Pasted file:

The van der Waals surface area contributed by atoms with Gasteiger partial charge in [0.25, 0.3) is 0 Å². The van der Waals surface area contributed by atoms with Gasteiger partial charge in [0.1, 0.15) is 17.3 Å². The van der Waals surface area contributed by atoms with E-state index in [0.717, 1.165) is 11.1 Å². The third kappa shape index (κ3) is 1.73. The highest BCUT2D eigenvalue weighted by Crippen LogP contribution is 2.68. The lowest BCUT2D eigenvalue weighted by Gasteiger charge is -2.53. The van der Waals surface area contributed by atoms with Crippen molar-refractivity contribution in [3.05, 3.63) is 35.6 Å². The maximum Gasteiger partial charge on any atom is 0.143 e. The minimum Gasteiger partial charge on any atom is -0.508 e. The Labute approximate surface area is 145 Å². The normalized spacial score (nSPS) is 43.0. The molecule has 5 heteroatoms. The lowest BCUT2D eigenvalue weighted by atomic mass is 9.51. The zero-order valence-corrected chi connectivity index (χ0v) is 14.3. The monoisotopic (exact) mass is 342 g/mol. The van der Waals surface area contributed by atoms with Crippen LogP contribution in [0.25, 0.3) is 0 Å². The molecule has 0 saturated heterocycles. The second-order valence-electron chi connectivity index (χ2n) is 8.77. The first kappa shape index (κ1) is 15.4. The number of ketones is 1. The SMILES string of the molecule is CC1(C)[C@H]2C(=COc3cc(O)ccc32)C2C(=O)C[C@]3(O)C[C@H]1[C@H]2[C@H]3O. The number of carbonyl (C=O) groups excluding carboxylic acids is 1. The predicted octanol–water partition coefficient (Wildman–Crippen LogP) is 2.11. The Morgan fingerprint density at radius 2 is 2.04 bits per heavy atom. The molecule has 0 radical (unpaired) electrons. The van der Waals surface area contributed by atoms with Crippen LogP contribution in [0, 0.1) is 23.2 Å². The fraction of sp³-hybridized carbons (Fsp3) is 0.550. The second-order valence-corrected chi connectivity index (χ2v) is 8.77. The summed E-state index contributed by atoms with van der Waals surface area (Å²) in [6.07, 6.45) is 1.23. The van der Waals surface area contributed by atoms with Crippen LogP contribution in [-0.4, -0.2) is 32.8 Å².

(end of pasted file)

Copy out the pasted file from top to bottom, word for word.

The van der Waals surface area contributed by atoms with Gasteiger partial charge in [0.25, 0.3) is 0 Å². The van der Waals surface area contributed by atoms with Gasteiger partial charge in [0.1, 0.15) is 17.3 Å². The van der Waals surface area contributed by atoms with E-state index in [0.717, 1.165) is 11.1 Å². The third kappa shape index (κ3) is 1.73. The highest BCUT2D eigenvalue weighted by Crippen LogP contribution is 2.68. The lowest BCUT2D eigenvalue weighted by Gasteiger charge is -2.53. The van der Waals surface area contributed by atoms with Crippen molar-refractivity contribution in [3.05, 3.63) is 35.6 Å². The maximum Gasteiger partial charge on any atom is 0.143 e. The minimum Gasteiger partial charge on any atom is -0.508 e. The Labute approximate surface area is 145 Å². The normalized spacial score (nSPS) is 43.0. The molecule has 5 heteroatoms. The lowest BCUT2D eigenvalue weighted by atomic mass is 9.51. The zero-order valence-corrected chi connectivity index (χ0v) is 14.3. The monoisotopic (exact) mass is 342 g/mol. The van der Waals surface area contributed by atoms with Crippen LogP contribution in [0.25, 0.3) is 0 Å². The molecule has 0 saturated heterocycles. The second-order valence-electron chi connectivity index (χ2n) is 8.77. The first kappa shape index (κ1) is 15.4. The number of ketones is 1. The SMILES string of the molecule is CC1(C)[C@H]2C(=COc3cc(O)ccc32)C2C(=O)C[C@]3(O)C[C@H]1[C@H]2[C@H]3O. The number of carbonyl (C=O) groups excluding carboxylic acids is 1. The predicted octanol–water partition coefficient (Wildman–Crippen LogP) is 2.11. The Morgan fingerprint density at radius 2 is 2.04 bits per heavy atom. The molecule has 0 radical (unpaired) electrons. The van der Waals surface area contributed by atoms with Crippen LogP contribution in [0, 0.1) is 23.2 Å². The fraction of sp³-hybridized carbons (Fsp3) is 0.550. The second-order valence-corrected chi connectivity index (χ2v) is 8.77. The summed E-state index contributed by atoms with van der Waals surface area (Å²) in [6.07, 6.45) is 1.23. The van der Waals surface area contributed by atoms with Crippen LogP contribution in [-0.4, -0.2) is 32.8 Å².